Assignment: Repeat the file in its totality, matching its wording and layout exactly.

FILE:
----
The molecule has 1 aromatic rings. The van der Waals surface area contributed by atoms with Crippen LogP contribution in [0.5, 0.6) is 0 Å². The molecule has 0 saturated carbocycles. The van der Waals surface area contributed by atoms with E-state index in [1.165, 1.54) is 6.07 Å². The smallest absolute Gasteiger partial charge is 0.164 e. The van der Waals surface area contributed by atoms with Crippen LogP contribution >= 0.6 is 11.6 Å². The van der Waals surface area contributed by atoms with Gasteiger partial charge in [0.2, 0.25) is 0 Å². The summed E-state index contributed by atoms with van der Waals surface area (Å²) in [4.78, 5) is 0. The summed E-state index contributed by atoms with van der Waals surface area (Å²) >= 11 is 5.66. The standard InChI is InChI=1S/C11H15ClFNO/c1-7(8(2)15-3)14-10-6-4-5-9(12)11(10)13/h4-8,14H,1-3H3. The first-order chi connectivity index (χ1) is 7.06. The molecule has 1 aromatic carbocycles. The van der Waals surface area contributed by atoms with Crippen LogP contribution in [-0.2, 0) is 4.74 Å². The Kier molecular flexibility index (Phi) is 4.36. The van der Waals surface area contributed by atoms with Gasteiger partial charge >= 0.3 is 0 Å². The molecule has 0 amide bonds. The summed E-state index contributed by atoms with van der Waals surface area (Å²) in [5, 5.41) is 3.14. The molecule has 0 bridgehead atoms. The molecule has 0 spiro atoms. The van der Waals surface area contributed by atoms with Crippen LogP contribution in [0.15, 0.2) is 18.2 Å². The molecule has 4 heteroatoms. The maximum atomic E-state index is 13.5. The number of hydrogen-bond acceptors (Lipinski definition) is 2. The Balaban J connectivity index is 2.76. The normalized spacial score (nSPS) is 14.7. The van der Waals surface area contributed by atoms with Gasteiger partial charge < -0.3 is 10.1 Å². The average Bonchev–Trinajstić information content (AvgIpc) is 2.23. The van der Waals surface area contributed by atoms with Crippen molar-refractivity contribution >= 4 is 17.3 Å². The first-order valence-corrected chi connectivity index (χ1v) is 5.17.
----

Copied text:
The molecule has 1 aromatic rings. The van der Waals surface area contributed by atoms with Crippen LogP contribution in [0.5, 0.6) is 0 Å². The molecule has 0 saturated carbocycles. The van der Waals surface area contributed by atoms with E-state index in [1.165, 1.54) is 6.07 Å². The smallest absolute Gasteiger partial charge is 0.164 e. The van der Waals surface area contributed by atoms with Crippen LogP contribution >= 0.6 is 11.6 Å². The van der Waals surface area contributed by atoms with Gasteiger partial charge in [0.2, 0.25) is 0 Å². The summed E-state index contributed by atoms with van der Waals surface area (Å²) in [4.78, 5) is 0. The summed E-state index contributed by atoms with van der Waals surface area (Å²) >= 11 is 5.66. The standard InChI is InChI=1S/C11H15ClFNO/c1-7(8(2)15-3)14-10-6-4-5-9(12)11(10)13/h4-8,14H,1-3H3. The first-order chi connectivity index (χ1) is 7.06. The molecule has 1 aromatic carbocycles. The van der Waals surface area contributed by atoms with Crippen LogP contribution in [-0.2, 0) is 4.74 Å². The Kier molecular flexibility index (Phi) is 4.36. The van der Waals surface area contributed by atoms with Gasteiger partial charge >= 0.3 is 0 Å². The molecule has 0 amide bonds. The summed E-state index contributed by atoms with van der Waals surface area (Å²) in [5, 5.41) is 3.14. The molecule has 0 bridgehead atoms. The molecule has 0 spiro atoms. The van der Waals surface area contributed by atoms with Crippen LogP contribution in [0.15, 0.2) is 18.2 Å². The molecule has 4 heteroatoms. The maximum atomic E-state index is 13.5. The number of hydrogen-bond acceptors (Lipinski definition) is 2. The Balaban J connectivity index is 2.76. The normalized spacial score (nSPS) is 14.7. The van der Waals surface area contributed by atoms with Gasteiger partial charge < -0.3 is 10.1 Å². The average Bonchev–Trinajstić information content (AvgIpc) is 2.23. The van der Waals surface area contributed by atoms with Crippen molar-refractivity contribution >= 4 is 17.3 Å². The first-order valence-corrected chi connectivity index (χ1v) is 5.17.